An NBA season like every worthwhile competition holds many parallels with military battle and when I say that It holds many parallels I mean that they’re similar enough for me to make a tenuous analogy. So as you can imagine the pitched battle raging upon the fields of war, so too can you see the beleaguered starting unit of the Minnesota Timberwolves, fatigued after endless weeks of carrying a team vacillating between mediocrity and stable competence. This week saw relief brought to their side as the cavalry of Ronny Turiaf and Chase Budinger rode valiantly into the battlefield not just to reinforce but to re-energise their teammates as they move into the second half of the season.
If absences make the heart grow fonder then the eventual return as a result will usually end up being rather uncomfortable. It’s probably a good thing that humans retain the positive memories at a greater rate than the negative in these instances, but unfortunately the same mechanism sets you up for a untimely surprise and so is life, a constant cycle of hope and dejection. We battle on regardless of course, in the knowledge that occasionally something will meet our expectations and it will be glorious when it happens because it means we don’t need to alter our aims at all, because like a broken clock they will find themselves correct every now and again.
Sadly, when I speak of failing machinery it reminds me of the Timberwolves’ bench. There are few things more incongruous than the offensive motion and workings Luc Mbah a Moutes and the J.J. Bareas of this world, which I mistakenly say, as if there is the possibility of more than one J.J. Barea in this world. The second unit for the Timberwolves has knowingly descended into a one-man band with Barea at the helm, relentlessly pursuing his post-NBA career in the entertainment industry. Given that his offensive strategies consist of so much over-handling, lunging, diving, falling and gesticulating i’d assume that his hopes were to bring back the classic slapstick comedies of the 1920s. Who says It’s all been done before? J.J. Barea in a silent, black-and-white tragicomedy probably hasn’t.
Furthermore, the truth is that the likelihood of Alexey Shved being a KGB agent rises with each incompetent display. While Dante Cunningham remains a safe and unremarkable player who defends more capably than he seems and generally works OK within the structure of the team, he is not ever going to be a significant plus. Similar things can also be said about Robbie Hummel when he has gotten the minutes.
Given the general excellence of the starting unit (114 offensive rating, 105 defensive rating via 82games.com) and the brutally fine margin of defeat the Timberwolves like to play with, it’s reasonable to expect that the return of two significant reserves can have an impact in the win-loss margin. As much as we love to blame the more famous players, everybody on the court influences proceedings. And so, with Ronny Turiaf and Chase Budinger returning it’s very easy to be hopeful of a deeper, more complete team. In the past week alone, Turiaf has been constantly active in his 15 minutes per game, harassing opponents, hustling for rebounds, generally marauding around the paint fearing no consequence. He undeniably brings attitude to a frontcourt somewhat lacking in it, for all the strengths of Kevin Love and Nikola Pekovic, neither would ever resemble a pirate snagging loot the same way Turiaf snags his rebounds.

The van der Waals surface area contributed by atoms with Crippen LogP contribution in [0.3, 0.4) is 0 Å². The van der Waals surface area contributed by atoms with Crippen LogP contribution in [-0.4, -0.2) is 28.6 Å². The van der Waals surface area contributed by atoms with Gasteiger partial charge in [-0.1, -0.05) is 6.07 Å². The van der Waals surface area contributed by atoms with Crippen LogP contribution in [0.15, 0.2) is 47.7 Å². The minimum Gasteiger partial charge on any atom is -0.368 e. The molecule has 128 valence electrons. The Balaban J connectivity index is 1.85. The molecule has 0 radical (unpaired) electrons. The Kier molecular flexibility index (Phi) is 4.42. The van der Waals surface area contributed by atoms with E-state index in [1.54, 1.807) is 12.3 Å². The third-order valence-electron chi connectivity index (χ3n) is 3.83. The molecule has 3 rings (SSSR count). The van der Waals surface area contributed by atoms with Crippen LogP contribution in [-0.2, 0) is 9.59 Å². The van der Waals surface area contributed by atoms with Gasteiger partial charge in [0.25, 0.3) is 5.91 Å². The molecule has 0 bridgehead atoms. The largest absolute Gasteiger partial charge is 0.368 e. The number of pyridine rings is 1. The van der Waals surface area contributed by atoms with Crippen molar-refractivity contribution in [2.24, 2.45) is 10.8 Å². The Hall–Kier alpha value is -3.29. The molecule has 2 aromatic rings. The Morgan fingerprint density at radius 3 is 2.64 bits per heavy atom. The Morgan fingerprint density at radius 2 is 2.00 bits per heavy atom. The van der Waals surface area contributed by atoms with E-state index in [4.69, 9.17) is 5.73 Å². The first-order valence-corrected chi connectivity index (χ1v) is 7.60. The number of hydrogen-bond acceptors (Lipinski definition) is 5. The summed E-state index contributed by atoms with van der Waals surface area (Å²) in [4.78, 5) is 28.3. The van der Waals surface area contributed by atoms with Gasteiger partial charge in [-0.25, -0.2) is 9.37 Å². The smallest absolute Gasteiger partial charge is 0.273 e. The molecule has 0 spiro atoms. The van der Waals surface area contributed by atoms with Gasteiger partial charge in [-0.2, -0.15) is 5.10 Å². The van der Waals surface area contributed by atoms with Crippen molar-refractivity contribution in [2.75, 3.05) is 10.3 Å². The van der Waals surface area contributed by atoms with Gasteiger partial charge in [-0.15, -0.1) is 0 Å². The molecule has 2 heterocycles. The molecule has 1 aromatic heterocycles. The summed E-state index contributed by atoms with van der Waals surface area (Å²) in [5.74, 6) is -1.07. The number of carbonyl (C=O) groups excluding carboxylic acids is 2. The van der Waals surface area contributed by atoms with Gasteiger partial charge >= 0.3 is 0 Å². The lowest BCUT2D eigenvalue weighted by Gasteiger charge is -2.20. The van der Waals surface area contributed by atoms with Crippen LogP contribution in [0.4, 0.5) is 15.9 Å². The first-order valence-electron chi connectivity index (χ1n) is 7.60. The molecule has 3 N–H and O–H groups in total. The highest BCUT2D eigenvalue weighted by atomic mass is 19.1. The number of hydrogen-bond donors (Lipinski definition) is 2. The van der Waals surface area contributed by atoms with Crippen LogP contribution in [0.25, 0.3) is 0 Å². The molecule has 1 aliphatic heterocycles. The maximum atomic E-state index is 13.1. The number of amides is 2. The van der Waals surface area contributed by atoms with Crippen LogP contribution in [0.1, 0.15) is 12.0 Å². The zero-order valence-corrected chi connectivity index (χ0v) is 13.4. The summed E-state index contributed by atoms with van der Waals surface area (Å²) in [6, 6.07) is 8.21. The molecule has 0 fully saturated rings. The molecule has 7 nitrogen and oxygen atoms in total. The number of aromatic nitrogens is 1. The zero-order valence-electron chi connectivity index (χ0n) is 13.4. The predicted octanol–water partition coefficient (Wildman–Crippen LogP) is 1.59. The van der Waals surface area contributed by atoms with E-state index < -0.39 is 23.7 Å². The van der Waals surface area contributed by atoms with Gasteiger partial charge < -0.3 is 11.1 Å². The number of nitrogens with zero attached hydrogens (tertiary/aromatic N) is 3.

If Turiaf’s has dive-bombed his way back into the rotation then it looks like Chase Budinger has quietly slipped into the shallow end before going through his warm up laps. A capable shooter and defender he has the most complete game of any non-starter on the roster, a meniscus tear is a serious injury and it would be silly to assume a comfortable transition back but regardless, the Wolves are waiting for his knee and his jump shot to return to full health as soon as possible.
Finally, one interesting emergence since the return of Turiaf and Budinger is the use of a consistent second unit. Many have expressed concern at the inconsistencies in the rotation times and the bench units when on the floor, but in the few games back there has been a regular display of the Barea-Shved-Budinger-Cunningham-Turiaf unit. Which, surprisingly, is the 8th most played Wolves unit, despite Budinger and Turiaf having featured in only three and six of the 37 games played so far this season. The sample size is much too small to warrant caring about the numbers (defensively, this unit allows 79 points per 100 possessions), but with time to gel and play together this bench could become a good unit, more importantly, it is the area of the team most likely to improve over the 2nd half of the season. So if you start to see the win-loss column look a little more favorable, these guys will probably need some of the credit.